Inaccurate data has been circulating around regarding the number of deaths occurring in UK and U.S. police custody. The figures change dramatically, but it is unfair to point the finger solely at the U.S. by reporting inaccurate figures ascertained from Wikipedia which claim only 52 killings since 1900 in the UK.  We all know that Wikipedia is the be all and end all of knowledge (not).
While indeed the United States have been in the spotlight for the better part of the last two years, the United Kingdom also need to review their police tactics and responses to civilians during arrest and custody procedures. The alarming number of deaths between 1990 and 2012 alone was reported in at 1,433 when PC Harwood made headlines for being found not guilty of manslaughter during an arrest gone wrong.  
Of the 1,433 deaths recorded, 950 took place in custody, 317 during police pursuit, 112 as a result of traffic incidents involving police vehicles and 54 from police shootings. An additional 26 deaths occurred in 2014.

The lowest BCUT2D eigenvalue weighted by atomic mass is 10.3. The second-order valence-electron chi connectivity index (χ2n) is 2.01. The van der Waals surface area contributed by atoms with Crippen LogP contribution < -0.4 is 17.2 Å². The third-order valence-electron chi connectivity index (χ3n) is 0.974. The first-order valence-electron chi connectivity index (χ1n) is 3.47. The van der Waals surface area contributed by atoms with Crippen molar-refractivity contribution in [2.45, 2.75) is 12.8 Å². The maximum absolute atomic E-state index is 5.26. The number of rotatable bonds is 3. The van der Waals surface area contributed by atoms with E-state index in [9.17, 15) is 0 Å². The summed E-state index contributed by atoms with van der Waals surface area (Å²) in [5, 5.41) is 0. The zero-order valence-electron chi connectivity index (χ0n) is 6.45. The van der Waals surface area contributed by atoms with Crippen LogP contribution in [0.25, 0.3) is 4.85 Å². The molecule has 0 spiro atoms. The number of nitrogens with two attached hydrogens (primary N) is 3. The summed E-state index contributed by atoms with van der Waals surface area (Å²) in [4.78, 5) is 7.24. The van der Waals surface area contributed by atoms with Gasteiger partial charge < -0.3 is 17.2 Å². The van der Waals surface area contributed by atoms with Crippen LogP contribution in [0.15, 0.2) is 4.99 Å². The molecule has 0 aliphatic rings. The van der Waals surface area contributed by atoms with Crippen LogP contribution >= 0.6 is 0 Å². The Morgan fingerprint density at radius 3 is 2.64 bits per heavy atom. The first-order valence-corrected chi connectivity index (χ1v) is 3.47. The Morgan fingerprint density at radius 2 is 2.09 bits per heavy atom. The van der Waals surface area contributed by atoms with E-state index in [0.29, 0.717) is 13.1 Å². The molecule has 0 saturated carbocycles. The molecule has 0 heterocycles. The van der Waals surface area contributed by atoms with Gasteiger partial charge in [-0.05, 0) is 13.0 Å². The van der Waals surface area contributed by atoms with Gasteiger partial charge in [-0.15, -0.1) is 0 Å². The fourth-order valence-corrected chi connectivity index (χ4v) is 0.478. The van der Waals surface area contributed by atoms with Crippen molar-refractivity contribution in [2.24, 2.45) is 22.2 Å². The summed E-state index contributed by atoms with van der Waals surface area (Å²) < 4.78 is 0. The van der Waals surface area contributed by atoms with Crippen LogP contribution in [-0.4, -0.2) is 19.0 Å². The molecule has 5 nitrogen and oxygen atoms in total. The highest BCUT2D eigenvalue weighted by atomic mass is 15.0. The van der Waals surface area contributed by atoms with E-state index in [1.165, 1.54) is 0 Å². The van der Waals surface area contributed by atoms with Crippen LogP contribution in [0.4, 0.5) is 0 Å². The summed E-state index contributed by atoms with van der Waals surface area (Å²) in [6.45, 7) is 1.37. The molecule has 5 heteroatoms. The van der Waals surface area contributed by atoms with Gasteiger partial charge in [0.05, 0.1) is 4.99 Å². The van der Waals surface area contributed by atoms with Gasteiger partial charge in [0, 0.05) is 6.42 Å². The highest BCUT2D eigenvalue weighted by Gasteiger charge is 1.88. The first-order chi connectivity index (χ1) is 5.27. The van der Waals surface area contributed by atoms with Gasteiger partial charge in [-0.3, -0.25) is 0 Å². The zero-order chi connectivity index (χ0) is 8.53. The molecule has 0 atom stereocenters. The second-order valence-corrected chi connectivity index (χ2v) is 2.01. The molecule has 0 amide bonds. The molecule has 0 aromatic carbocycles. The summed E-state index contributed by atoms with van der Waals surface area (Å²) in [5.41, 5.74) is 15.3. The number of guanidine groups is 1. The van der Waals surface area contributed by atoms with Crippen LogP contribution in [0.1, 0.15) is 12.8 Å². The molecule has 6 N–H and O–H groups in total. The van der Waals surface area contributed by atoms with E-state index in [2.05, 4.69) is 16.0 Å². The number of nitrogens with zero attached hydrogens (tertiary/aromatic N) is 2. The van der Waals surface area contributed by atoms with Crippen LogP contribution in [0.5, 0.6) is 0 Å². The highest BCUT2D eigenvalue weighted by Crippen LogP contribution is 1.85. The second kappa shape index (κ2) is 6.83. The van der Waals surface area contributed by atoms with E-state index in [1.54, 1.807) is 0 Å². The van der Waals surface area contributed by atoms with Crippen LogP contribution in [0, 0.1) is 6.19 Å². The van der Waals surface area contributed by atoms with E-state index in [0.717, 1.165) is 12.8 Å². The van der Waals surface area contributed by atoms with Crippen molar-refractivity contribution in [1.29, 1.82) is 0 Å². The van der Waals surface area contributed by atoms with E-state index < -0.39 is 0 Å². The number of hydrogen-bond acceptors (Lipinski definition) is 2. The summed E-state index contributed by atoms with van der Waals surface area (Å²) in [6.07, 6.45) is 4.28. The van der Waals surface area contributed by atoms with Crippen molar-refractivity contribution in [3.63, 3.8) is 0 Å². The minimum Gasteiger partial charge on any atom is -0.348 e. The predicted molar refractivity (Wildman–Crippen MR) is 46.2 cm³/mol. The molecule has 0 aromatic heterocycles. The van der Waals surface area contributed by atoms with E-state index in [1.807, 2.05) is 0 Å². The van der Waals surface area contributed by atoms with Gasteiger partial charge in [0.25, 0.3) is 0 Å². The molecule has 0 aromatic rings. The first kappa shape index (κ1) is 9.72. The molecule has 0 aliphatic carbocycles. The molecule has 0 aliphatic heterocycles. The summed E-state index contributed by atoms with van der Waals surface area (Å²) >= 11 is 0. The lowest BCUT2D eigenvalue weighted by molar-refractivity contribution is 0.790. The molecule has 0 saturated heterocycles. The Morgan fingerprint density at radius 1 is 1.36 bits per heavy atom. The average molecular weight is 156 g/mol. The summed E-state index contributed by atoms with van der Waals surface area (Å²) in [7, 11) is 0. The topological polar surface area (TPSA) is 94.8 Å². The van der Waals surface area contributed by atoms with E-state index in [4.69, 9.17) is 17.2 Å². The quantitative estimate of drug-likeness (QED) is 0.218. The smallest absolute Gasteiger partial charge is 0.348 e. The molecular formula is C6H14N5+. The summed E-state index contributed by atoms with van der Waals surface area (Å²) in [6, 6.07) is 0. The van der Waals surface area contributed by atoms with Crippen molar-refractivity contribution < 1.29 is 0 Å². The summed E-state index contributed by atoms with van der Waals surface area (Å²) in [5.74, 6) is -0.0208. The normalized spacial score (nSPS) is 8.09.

It’s important to understand that these alarming figures aren’t solely exclusive to the United States or any other country. The incidence of police related deaths are increasing at an alarming rate in most countries examined. The question isn’t about comparable statistics; it’s about the reason behind the increase across countries, the accountability processes that aren’t in place, and why it’s yet to be dealt with appropriately.
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 Datablog: deaths after police contact or in police custody. Retrieved from http://www.theguardian.com/news/datablog/2012/jul/19/deaths-police-custody-data
 Davies, C. (2010, December 3). Deaths in police custody since 1998: 333; officers convicted: none. Retrieved from http://www.theguardian.com/uk/2010/dec/03/deaths-police-custody-officers-convicted